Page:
A diagnosis of diabetes–or prediabetes–means the insulin in your body is not doing its job adequately. Insulin is a hormone that moves sugar from your bloodstream into the cells of your body, among other functions. It acts like a key, opening a door to the cell, so to speak, and allowing nutrients inside. When insulin arrives at the cell’s surface and opens the door, glucose is able to enter the cell, which uses it for power.

If for some reason your body is not making insulin, the result is rising blood glucose levels. Similarly, your blood glucose rises if your cells resist insulin’s actions–the key goes in the lock, but the door will not open. Over the long run, high blood glucose levels can damage your nerves, eyes, kidneys, and other parts of your body.

Diabetes comes in three main types, called type 1, type 2, and gestational diabetes. Let’s look at each one.

Type 1 diabetes usually manifests in childhood or young adulthood. It used to be called childhood-onset or insulin-dependent diabetes. In type 1 diabetes, something has damaged the pancreas’s ability to produce insulin, and you need to get it from an outside source–typically by injection. However, recent research has revealed a great deal about how diet changes can dramatically reduce the risk that diabetes will bring any serious complications your way, as you will see in Chapter 3.

In addition, we know more than ever about the causes of the disease, arming us with more power to prevent it. The damage to the insulin-producing cells is caused by the biological equivalent of “friendly fire.” That is, it is caused by the body’s immune system–our white blood cells that are supposed to fight bacteria and viruses. These cells ought to protect you, but instead they have attacked the cells of the pancreas, destroying its ability to produce insulin. In Chapter 3, we will look at what triggers this process. It may surprise you to learn that foods–particularly the foods infants are fed within the first months oflife–are leading suspects.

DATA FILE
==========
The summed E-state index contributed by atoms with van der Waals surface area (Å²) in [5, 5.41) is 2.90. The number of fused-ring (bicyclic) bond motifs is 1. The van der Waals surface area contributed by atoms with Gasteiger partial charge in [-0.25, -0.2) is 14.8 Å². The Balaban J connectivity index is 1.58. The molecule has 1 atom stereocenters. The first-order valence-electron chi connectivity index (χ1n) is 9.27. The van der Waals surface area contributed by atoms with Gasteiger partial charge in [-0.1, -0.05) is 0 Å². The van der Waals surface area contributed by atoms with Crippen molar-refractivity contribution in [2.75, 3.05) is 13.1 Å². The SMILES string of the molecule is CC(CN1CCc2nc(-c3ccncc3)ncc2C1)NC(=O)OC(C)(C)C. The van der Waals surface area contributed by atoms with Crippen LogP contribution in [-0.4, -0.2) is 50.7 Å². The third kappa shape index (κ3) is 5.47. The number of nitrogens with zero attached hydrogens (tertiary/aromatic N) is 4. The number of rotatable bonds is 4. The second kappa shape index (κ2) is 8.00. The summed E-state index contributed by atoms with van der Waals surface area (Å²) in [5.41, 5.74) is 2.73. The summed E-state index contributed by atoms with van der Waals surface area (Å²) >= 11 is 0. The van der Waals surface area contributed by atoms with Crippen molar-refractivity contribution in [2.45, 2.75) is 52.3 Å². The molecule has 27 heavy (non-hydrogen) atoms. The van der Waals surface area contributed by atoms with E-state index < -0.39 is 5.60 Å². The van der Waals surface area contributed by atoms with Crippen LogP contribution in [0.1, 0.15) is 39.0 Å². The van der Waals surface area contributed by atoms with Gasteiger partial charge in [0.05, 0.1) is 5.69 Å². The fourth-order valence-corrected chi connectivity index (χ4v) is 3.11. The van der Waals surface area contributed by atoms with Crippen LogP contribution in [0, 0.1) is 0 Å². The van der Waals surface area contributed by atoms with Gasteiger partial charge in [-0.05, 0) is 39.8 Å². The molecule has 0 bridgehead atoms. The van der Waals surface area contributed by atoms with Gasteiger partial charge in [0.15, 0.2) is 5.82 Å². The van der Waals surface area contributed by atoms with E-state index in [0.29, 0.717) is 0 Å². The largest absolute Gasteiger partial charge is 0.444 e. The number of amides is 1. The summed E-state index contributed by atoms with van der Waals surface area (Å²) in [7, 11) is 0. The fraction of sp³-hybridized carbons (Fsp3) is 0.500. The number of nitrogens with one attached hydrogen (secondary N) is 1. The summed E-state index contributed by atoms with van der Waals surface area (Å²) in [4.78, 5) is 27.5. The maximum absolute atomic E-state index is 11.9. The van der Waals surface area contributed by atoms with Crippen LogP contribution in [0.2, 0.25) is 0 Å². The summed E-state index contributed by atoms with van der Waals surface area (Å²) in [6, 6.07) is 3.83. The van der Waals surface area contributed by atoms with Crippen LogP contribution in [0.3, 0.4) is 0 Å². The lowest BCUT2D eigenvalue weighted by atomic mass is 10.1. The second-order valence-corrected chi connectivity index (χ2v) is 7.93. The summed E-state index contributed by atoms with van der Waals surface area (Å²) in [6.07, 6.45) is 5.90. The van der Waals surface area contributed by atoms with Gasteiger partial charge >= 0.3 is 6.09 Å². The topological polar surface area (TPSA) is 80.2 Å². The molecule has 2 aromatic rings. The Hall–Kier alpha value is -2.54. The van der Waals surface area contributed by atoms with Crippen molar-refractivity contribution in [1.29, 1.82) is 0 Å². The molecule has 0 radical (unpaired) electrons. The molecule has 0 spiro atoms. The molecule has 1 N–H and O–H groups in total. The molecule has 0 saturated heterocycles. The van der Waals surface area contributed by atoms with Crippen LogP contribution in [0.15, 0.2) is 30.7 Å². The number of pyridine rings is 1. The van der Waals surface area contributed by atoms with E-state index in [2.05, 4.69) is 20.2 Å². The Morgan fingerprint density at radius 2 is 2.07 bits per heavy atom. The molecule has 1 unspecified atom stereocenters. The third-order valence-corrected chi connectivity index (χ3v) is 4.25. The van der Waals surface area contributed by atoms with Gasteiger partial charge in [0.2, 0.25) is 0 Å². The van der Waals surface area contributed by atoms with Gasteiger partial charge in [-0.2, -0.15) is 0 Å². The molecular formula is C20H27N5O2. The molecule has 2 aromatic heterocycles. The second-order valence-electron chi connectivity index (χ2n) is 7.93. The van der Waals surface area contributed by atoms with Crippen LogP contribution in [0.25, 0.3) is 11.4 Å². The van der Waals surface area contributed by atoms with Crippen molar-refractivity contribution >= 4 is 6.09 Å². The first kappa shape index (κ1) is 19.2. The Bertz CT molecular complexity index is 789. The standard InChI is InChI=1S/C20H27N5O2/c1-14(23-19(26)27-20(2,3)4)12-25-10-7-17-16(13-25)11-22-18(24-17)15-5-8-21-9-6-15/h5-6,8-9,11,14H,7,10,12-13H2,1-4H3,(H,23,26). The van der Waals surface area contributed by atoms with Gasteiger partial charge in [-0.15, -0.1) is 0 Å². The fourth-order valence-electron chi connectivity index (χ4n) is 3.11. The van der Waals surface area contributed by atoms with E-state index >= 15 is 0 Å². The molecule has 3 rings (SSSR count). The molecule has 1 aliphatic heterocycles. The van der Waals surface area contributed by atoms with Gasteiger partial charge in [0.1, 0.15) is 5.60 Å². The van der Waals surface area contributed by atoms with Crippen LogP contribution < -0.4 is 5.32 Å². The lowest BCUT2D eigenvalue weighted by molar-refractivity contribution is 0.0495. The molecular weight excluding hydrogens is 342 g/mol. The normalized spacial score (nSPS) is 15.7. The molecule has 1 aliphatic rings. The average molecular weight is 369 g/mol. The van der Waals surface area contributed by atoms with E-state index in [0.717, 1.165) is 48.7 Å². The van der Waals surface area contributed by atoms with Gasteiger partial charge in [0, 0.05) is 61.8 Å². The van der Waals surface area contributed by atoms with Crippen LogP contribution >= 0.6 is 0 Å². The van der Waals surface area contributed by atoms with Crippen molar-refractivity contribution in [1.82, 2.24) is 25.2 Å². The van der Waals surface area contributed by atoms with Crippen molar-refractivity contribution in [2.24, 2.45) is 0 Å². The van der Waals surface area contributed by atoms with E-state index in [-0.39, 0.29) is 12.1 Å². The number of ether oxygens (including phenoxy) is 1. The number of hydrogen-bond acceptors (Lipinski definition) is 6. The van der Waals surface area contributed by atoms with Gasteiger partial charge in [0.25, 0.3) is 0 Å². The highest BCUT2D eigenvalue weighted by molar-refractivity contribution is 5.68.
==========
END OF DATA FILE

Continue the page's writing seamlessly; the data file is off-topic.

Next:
Type 2 diabetes used to be called adult-onset diabetes, or sometimes non- insulin-dependent diabetes. About 9 out of 10 people with diabetes have type 2. Most people with this form of the disease still produce insulin; the problem is that their cells resist it. Insulin tries to bring glucose into the cells, but the cells respond like a door with a malfunctioning lock. In response to these sluggish cells, your body produces more and more insulin, trying to overcome the resistance. If the body’s insulin supply cannot overcome the resistance, glucose simply builds up in your blood.

Diabetes drugs work to counteract this problem: Some make your cells more responsive to insulin. Others cause your pancreas to release more insulin into the bloodstream or block your liver from sending extra glucose into the blood.

Until now, most diabetes diets have tried to compensate for the cells’ resistance to insulin’s action, too. They limit the amount of sugar in your diet. They also limit starch (complex carbohydrate) because starch is actually made from many glucose molecules joined together in a chain. During digestion, starch breaks down to release natural sugars into the blood. The idea is that if you do not get too much carbohydrate at any one time, your cells will not be overwhelmed with too much glucose. For people on medications, typical diet plans aim to keep the amount of glucose or starch fairly constant from meal to meal and from day to day so the amount of medication required to help your body process glucose–your daily dosage- -can stay the same, too. In short, these diets guide you on what, when, and how much to eat.

Insulin is Made in the Pancreas